Figure 2: Magnetic resonance imaging along with a urogram of a 29-year-old woman presenting with hydronephrotic kidney, showing (A) deposits of pelvic endometriosis around left ureter, marked by arrow (cross-sectional view) and (B) deposits of pelvic endometriosis around left ureter, marked by single arrow, leading to proximal hydroureterosis, marked by multiple arrows (coronal view).

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   Discussion Top


Endometriosis is a common disorder affecting 5-10% of women of reproductive age. [1] It is a biologically benign, albeit aggressive, pathology with high local recurrences, [2] which can exceptionally involve the urinary tract and the ureter in particular. [3] Involvement of the urinary tract by endometriosis occurs in about 1% of women with pelvic endometriosis, and it mainly affects the bladder. [1],[5],[6] Ureteral involvement occurs rarely and accounts for only 0.1-0.4% of cases. [4] Moreover, ureteral involvement followed by development of obstructive uropathy can occur unilaterally or bilaterally. [7]

Ureteral endometriosis leads to variable deg­ree of ureteral obstruction which may be caused by extrinsic or intrinsic disease; the extrinsic form occurs four times more often than intrin­sic. [8] Extrinsic involvement of ureter occurs as a result external compression by adjacent endo­metriosis, and inflammation and fibrosis caused by it. Although the majority of cases due to extrinsic involvement are nearly always limited to the distal third of the ureter, as in the present case, rare cases of proximal ureteral involve­ment have also been described. [7] Rarely, ureteric involvement can also be intrinsic due to im­plantation of endometrial tissue in the wall of the ureter. [7]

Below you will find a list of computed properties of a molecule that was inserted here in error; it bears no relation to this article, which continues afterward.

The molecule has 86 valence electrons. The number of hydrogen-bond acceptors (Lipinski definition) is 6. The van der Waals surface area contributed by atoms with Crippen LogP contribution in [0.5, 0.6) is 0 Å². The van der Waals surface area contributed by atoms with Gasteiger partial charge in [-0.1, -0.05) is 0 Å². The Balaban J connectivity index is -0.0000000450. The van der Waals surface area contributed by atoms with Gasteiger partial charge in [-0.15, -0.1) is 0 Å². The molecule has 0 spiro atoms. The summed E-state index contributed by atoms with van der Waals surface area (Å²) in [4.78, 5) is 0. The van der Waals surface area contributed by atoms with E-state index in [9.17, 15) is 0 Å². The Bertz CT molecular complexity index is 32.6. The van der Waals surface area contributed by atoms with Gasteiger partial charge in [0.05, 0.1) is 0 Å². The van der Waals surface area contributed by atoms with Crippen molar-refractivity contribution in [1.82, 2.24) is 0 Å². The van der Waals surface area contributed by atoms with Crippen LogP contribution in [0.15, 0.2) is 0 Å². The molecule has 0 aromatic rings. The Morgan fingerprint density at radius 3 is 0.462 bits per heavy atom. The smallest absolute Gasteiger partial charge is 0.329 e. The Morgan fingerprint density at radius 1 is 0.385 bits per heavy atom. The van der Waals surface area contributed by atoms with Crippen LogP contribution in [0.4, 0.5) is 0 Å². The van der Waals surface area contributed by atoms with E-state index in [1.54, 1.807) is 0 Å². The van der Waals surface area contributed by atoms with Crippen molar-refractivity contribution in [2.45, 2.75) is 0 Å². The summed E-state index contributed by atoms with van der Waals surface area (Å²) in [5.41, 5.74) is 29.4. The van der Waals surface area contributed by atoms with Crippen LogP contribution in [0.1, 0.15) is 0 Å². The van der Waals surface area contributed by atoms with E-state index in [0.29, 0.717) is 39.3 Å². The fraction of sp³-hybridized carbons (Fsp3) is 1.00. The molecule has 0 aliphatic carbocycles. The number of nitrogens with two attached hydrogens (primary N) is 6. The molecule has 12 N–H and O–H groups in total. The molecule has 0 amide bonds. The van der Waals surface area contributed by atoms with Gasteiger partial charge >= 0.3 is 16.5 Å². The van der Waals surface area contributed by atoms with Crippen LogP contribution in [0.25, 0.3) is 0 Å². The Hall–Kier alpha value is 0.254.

The clinical characteristics of involvement of the ureters by endometriosis are not so clear. Ureteral endometriosis is typically marked by non-specific symptoms. [2],[7] Moreover, recognition of this condition with resultant obstructive uro­pathy usually depends on alteration in renal functions, with a significant rise in serum crea­tinine, a fact which along with non-specific pre­sentation, makes the preoperative diagnosis often difficult and delayed. This results in progressive deterioration of renal function due to the obstruction. [2],[3],[7],[8],[9] About 25% patients develop irreversible renal damage because of the delay in diagnosis. [4] Thus, it is suggested that imaging of the urinary tract, with either intravenous uro­graphy or preferably isotope renography, should be used routinely to assess any patient with endometriosis, [10],[11] and thereby, to prevent the fibrotic complications and permanent renal da­mage that can occur with this disease. [12] But the condition should be suspected in a pre-meno­pausal woman with unilateral or bilateral distal ureteral obstruction of uncertain cause. [9]

The management of obstructive uropathy caused by endometriosis has, in the past, relied essen­tially on surgical approaches including uretero­lysis, distal ureterectomy and ureteral reimplan­tation or interposition of an ileal segment bet­ween the ureter and bladder. [13] Surgery to resect the involved segment of ureter along with en­dometriotic tissue and re-implant the ureters (uretero-cystoneostomy) has shown long-term favorable results. [2] More recently, the benefit of the use of hormonal treatment of endometriosis, in general, has been applied to endometriosis in­volving the urinary tract, with variable success. [13] Reversal of ureteral endometriosis has also been reported on treatment with progestin, [14] gonado­tropin-releasing hormone (GnRH) agonists [3] and danazol. [15] However, once fibrosis has occurred, danazol does not seem to alter the course of ureteric obstruction. [16] Generally, about 80-90% of women gain relief with any particular hor­mone therapy. [17] Frachet et al regarded the sur­gical treatment associated or not with GnRH agonist to be the best treatment. [3] But it should be highlighted that monitoring of renal functions for obstructive uropathy at regular intervals is needed for all patients with endometriosis. [18]